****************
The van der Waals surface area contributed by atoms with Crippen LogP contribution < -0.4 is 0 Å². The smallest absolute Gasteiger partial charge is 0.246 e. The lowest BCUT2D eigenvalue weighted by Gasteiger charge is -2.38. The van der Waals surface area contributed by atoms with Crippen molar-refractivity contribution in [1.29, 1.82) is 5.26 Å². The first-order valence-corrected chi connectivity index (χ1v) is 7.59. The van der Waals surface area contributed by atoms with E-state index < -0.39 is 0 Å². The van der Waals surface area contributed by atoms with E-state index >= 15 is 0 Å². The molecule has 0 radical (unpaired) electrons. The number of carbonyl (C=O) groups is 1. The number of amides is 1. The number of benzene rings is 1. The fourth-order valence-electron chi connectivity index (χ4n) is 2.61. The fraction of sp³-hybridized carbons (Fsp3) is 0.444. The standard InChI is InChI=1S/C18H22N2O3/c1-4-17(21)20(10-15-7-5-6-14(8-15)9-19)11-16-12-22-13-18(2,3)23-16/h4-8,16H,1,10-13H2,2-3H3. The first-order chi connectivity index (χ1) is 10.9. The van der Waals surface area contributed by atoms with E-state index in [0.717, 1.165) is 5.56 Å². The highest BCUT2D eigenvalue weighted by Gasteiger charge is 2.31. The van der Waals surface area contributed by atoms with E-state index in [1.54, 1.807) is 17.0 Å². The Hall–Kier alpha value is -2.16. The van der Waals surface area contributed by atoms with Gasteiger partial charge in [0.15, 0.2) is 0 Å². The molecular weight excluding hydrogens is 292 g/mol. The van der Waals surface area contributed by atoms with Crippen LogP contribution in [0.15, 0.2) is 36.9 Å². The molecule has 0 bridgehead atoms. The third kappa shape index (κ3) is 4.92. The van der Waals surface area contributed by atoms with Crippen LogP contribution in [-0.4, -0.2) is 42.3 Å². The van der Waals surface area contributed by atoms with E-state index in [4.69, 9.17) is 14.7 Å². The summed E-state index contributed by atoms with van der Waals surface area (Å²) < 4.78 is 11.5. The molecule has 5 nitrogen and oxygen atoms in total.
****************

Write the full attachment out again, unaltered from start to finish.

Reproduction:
The van der Waals surface area contributed by atoms with Crippen LogP contribution < -0.4 is 0 Å². The smallest absolute Gasteiger partial charge is 0.246 e. The lowest BCUT2D eigenvalue weighted by Gasteiger charge is -2.38. The van der Waals surface area contributed by atoms with Crippen molar-refractivity contribution in [1.29, 1.82) is 5.26 Å². The first-order valence-corrected chi connectivity index (χ1v) is 7.59. The van der Waals surface area contributed by atoms with E-state index < -0.39 is 0 Å². The van der Waals surface area contributed by atoms with E-state index >= 15 is 0 Å². The molecule has 0 radical (unpaired) electrons. The number of carbonyl (C=O) groups is 1. The number of amides is 1. The number of benzene rings is 1. The fourth-order valence-electron chi connectivity index (χ4n) is 2.61. The fraction of sp³-hybridized carbons (Fsp3) is 0.444. The standard InChI is InChI=1S/C18H22N2O3/c1-4-17(21)20(10-15-7-5-6-14(8-15)9-19)11-16-12-22-13-18(2,3)23-16/h4-8,16H,1,10-13H2,2-3H3. The first-order chi connectivity index (χ1) is 10.9. The van der Waals surface area contributed by atoms with E-state index in [0.717, 1.165) is 5.56 Å². The highest BCUT2D eigenvalue weighted by Gasteiger charge is 2.31. The van der Waals surface area contributed by atoms with E-state index in [1.54, 1.807) is 17.0 Å². The Hall–Kier alpha value is -2.16. The van der Waals surface area contributed by atoms with Gasteiger partial charge in [0.15, 0.2) is 0 Å². The molecular weight excluding hydrogens is 292 g/mol. The van der Waals surface area contributed by atoms with Crippen LogP contribution in [0.15, 0.2) is 36.9 Å². The molecule has 0 bridgehead atoms. The third kappa shape index (κ3) is 4.92. The van der Waals surface area contributed by atoms with Crippen LogP contribution in [-0.4, -0.2) is 42.3 Å². The van der Waals surface area contributed by atoms with E-state index in [4.69, 9.17) is 14.7 Å². The summed E-state index contributed by atoms with van der Waals surface area (Å²) < 4.78 is 11.5. The molecule has 5 nitrogen and oxygen atoms in total.